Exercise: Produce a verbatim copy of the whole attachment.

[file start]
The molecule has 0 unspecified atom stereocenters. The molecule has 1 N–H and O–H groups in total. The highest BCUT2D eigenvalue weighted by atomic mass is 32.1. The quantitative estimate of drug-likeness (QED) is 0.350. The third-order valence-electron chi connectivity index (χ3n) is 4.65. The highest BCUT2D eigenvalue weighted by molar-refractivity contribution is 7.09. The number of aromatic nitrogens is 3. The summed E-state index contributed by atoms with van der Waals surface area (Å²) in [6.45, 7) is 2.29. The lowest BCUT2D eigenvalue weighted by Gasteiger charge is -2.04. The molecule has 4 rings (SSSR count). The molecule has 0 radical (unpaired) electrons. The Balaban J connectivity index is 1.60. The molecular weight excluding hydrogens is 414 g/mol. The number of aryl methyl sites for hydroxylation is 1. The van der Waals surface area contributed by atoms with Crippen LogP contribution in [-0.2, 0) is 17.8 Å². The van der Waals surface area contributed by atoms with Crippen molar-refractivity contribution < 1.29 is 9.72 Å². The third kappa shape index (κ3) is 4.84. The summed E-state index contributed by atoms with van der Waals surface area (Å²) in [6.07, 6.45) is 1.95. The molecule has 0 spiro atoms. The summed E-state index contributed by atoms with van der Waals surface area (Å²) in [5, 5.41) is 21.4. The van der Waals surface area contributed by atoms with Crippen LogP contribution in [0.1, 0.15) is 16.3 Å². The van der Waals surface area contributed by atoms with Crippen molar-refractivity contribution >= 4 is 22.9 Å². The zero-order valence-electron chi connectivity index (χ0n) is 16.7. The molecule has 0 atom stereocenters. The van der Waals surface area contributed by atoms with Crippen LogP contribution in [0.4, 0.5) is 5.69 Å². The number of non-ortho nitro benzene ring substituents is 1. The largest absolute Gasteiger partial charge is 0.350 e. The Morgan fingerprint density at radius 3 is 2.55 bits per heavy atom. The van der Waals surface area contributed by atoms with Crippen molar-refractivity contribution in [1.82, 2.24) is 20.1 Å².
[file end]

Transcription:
The molecule has 0 unspecified atom stereocenters. The molecule has 1 N–H and O–H groups in total. The highest BCUT2D eigenvalue weighted by atomic mass is 32.1. The quantitative estimate of drug-likeness (QED) is 0.350. The third-order valence-electron chi connectivity index (χ3n) is 4.65. The highest BCUT2D eigenvalue weighted by molar-refractivity contribution is 7.09. The number of aromatic nitrogens is 3. The summed E-state index contributed by atoms with van der Waals surface area (Å²) in [6.45, 7) is 2.29. The lowest BCUT2D eigenvalue weighted by Gasteiger charge is -2.04. The molecule has 4 rings (SSSR count). The molecule has 0 radical (unpaired) electrons. The Balaban J connectivity index is 1.60. The molecular weight excluding hydrogens is 414 g/mol. The number of aryl methyl sites for hydroxylation is 1. The van der Waals surface area contributed by atoms with Crippen LogP contribution in [-0.2, 0) is 17.8 Å². The van der Waals surface area contributed by atoms with Crippen molar-refractivity contribution < 1.29 is 9.72 Å². The third kappa shape index (κ3) is 4.84. The summed E-state index contributed by atoms with van der Waals surface area (Å²) in [6.07, 6.45) is 1.95. The molecule has 0 spiro atoms. The summed E-state index contributed by atoms with van der Waals surface area (Å²) in [5, 5.41) is 21.4. The van der Waals surface area contributed by atoms with Crippen LogP contribution in [0.1, 0.15) is 16.3 Å². The van der Waals surface area contributed by atoms with Crippen molar-refractivity contribution >= 4 is 22.9 Å². The zero-order valence-electron chi connectivity index (χ0n) is 16.7. The molecule has 0 atom stereocenters. The van der Waals surface area contributed by atoms with Crippen LogP contribution in [0.4, 0.5) is 5.69 Å². The number of non-ortho nitro benzene ring substituents is 1. The largest absolute Gasteiger partial charge is 0.350 e. The Morgan fingerprint density at radius 3 is 2.55 bits per heavy atom. The van der Waals surface area contributed by atoms with Crippen molar-refractivity contribution in [1.82, 2.24) is 20.1 Å².